According to Wallerstein, understanding this rapidly shifting world—and such complicated processes like Brexit—is the first task we need to perform to make informed ethical decisions and choose the best available options. Otherwise, anxiety, fear, and pessimism will stop us from acting the right way in the construction of the post-COVID-19 globalization model that will replace our exhausted one.
In this series of two articles, I will describe the learning process that the students and I followed in a course that I taught last semester together with Joan Pere Plaza. During the first weeks of class, we introduced different conceptual frameworks to deal with such an all-embracing topic as the Economic Global Order, which is, by the way, the name of that course. After that introduction, I asked the students to engage together in a practical exercise to use those ideas by themselves. Our goal was to produce two different explanations for the same historical phenomenon: Brexit. In this first article, we came up with a standard description of that process, something that you could easily find in a newspaper. In the second article, we tried to produce a much more in-depth explanation of Brexit using one of those theories: World-Systems Analysis.
Back in the 1970s, Immanuel Wallerstein (1930-2019), an American neo-Marxist sociologist and historian, developed an innovative methodology to analyze the capitalist system and its globalization. He called that interpretative toolkit ‘World-Systems Analysis.’ In many senses, he became a pioneer of the Global Studies programs that many universities—UPF among them—started teaching with growing popularity at the turn of this century around the world.
In the current state of affairs of global capitalism, we shall summarize World-Systems Analysis in three methodological recommendations:
A) Substitute single nations for the globalized international system (with some countries at the privileged core and most of them at the dependent periphery) as the most relevant unit of analysis.
B) Forget about disciplinary boundaries (economy, sociology, cultural studies, and the like) since they are artificially separated «mental boxes.» Use a holistic perspective instead—one that combines all previous categories—to grasp the uncompartmentalized reality.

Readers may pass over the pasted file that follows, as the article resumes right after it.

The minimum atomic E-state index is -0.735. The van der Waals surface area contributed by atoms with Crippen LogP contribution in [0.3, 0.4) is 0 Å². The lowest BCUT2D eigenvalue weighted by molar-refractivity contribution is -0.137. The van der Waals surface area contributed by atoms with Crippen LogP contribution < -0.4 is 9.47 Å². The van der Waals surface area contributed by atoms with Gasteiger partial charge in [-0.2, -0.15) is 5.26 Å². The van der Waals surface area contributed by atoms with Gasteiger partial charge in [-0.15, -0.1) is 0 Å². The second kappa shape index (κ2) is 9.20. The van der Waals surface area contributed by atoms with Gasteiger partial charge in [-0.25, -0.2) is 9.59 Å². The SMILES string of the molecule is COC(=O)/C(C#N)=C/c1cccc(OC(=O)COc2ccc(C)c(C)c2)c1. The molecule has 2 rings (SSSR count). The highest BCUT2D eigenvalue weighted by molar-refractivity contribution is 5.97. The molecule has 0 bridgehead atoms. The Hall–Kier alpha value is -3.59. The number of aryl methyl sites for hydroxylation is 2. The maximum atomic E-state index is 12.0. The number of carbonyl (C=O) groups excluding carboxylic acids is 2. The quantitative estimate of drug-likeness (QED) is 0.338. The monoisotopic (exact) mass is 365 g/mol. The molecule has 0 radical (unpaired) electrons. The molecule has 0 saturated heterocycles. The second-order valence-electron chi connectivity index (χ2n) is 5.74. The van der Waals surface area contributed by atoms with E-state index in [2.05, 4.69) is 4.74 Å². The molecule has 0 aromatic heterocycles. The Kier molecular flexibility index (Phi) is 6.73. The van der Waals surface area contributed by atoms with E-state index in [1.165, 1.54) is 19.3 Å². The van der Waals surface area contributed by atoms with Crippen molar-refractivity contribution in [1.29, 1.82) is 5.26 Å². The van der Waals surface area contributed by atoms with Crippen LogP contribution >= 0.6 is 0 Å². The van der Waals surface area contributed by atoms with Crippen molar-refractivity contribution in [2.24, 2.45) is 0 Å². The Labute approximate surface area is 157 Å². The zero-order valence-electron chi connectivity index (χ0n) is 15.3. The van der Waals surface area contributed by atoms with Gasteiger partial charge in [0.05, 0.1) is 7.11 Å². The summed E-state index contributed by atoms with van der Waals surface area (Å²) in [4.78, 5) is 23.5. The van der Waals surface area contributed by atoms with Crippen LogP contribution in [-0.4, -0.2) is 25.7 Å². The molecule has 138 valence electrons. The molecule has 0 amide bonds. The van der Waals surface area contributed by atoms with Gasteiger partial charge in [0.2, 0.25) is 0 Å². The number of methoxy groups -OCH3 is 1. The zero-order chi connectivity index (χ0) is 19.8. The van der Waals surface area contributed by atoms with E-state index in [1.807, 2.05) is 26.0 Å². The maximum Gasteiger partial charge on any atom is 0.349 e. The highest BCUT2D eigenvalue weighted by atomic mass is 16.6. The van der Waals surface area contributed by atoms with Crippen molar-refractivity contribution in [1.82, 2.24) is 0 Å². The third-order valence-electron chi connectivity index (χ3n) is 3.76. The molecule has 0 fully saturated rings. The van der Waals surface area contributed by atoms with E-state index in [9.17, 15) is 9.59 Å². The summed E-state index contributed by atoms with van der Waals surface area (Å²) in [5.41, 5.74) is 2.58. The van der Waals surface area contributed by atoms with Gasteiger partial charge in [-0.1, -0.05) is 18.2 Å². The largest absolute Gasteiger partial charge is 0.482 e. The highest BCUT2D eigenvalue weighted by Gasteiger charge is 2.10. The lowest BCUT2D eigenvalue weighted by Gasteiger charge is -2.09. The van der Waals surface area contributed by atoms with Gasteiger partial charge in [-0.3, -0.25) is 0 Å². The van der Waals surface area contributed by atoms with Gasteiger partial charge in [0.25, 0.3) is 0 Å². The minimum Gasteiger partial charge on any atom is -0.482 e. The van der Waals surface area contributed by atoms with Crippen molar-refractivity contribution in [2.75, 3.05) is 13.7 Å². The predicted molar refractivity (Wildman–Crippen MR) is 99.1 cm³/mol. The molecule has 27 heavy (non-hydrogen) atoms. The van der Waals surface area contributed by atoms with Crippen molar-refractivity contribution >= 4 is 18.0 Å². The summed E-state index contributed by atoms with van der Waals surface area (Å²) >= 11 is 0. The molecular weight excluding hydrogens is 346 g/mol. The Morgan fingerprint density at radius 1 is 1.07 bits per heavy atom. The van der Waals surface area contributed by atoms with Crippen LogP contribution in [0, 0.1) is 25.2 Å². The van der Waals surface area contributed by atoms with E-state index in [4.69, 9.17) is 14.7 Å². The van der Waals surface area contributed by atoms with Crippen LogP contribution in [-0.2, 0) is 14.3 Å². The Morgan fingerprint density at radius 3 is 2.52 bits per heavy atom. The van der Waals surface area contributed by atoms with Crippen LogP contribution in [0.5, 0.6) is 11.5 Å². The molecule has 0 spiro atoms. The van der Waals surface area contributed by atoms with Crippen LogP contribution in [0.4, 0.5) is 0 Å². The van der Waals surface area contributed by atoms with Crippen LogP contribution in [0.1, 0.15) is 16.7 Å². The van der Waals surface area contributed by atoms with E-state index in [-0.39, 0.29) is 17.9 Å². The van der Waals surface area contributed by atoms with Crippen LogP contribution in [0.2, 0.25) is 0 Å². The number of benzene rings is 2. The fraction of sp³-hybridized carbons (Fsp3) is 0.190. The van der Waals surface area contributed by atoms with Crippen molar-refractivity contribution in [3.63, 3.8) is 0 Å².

C) Combine the commonly accepted explanation of present events with the historical description of the unfolding of structures and processes.
Wallerstein insisted that we will not fully explain reality if we stay on the shallowness of the media coverage. Such an account tends to find multiple synchronic (i.e., coetaneous) causes for current affairs. To transcend this ready-to-use explanation, produced for instant consumption and oblivion, he proposed to consider two additional time frames other than the present time.
The first one is the cyclical time frame that accounts for the expanding and contracting phases of the global capitalist economy, the so-called Kondratieff-cycles (one every 50-60 years).
The second time frame is the structural time frame, inspired by the longue durée (long duration) perspective of the French historian Fernand Braudel. This long-lasting outlook deals with secular (i.e., centuries-long) trends, allowing us to conclude, for instance, that all preceding socioeconomic models have had a lifecycle. So, looking through this far-reaching historical periscope, we may agree that it is possible that also globalization might come one day to an end. At least, as we know it. The COVID-19 pandemic might very probably be the final coup de grâce for it.
These are some of the fundamental concepts I share with the students every year. And, after several quite theoretical lectures, I felt that the real teaching challenge was to demonstrate the power of this analytical equipment by applying it on a real-life example. Thus, I asked our students to brainstorm on the causes of Brexit using the World-Systems Analysis. Working in small teams, we generated in a few minutes some 50 different reasons for the UK to leave the European Union. We wrote down one idea in each post-it (as you can see in the picture below).